NutritionFacts.org

dairy

The first US dietary guidelines were issued in 1980 and recommended against saturated fat intake (found primarily in dairy). The most recent USDA dietary recommendations make clear that the dairy group includes soymilk. Recent studies have found that the best investment for dietary health is a plant based diet and minimizing purchases of meat and dairy.

Commercial dairy has been found to contain: industrial toxins (see also here, here, here, here, here), trans-fats, saturated fat (see also here, here), cholesterol, mercury, and hormones (see also here, here).

Consuming commercial dairy products is may be linked to: heart disease (see also here, here), acne (see here, here, here, here, here), constipation, Parkinson’s, imbalanced hormones, canker sores, mucus, high cholesterol (see here, here), diabetes, obesity, early onset puberty, cancer, pancreatic cancer, breast cancer (see also here), sudden infant death syndrome (see here, here), autism, cataracts, Crohn’s disease, and inflammation (see also here, here).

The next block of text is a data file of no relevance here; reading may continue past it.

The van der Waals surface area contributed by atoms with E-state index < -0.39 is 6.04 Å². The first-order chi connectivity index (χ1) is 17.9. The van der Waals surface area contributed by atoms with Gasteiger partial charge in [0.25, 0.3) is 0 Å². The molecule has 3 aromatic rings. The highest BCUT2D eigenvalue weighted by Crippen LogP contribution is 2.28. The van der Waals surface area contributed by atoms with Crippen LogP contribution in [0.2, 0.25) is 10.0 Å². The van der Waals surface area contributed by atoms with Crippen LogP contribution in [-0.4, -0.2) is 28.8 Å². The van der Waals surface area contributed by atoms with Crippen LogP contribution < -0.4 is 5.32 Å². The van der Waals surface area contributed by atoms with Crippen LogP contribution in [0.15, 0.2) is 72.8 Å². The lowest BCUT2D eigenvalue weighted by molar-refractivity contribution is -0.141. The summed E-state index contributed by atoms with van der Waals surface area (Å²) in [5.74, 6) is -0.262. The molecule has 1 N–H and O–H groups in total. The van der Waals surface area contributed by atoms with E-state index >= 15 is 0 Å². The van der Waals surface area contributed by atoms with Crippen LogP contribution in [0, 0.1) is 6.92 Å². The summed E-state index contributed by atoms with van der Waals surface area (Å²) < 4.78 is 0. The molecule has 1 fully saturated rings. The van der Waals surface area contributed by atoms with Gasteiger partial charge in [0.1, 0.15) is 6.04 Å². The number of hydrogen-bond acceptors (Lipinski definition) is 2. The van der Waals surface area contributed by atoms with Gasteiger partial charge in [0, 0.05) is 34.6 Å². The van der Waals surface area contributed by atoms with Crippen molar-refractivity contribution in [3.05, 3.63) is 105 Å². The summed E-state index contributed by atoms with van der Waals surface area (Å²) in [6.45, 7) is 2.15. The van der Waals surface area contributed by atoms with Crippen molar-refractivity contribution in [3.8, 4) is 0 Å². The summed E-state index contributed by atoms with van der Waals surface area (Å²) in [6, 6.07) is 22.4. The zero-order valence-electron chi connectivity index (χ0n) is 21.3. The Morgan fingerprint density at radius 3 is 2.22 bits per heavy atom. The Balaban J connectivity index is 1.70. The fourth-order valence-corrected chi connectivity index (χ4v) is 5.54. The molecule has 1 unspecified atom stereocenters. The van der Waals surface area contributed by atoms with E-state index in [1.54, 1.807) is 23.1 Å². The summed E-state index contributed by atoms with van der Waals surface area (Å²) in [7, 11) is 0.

Cheese is one of the top contributors of sodium in the American diet. It may also be a source of mites and maggots. Potentially allergenic artificial colors made from bugs may be used in products such as yogurt. Milk is low in antioxidants (see also here, here, here), although it is a source of iodine. And 75% of people tested have been exposed to the bovine leukemia virus, most likely through the consumption of meat and dairy.

Studies funded by the dairy and soda industries appear to be more biased than even studies funded by drug companies. Don’t add milk to your tea or eat it with your berries because it may block the absorption of important phytonutrients. The calcium in kale and broccoli is absorbed nearly twice as well as the calcium in cow’s milk. Not surprisingly then, vegans have been found to have bone density equal to that of omnivores.

See also the related blog post: Mad Cow California: Is the Milk Supply Safe?

Topic summary contributed by Denise.
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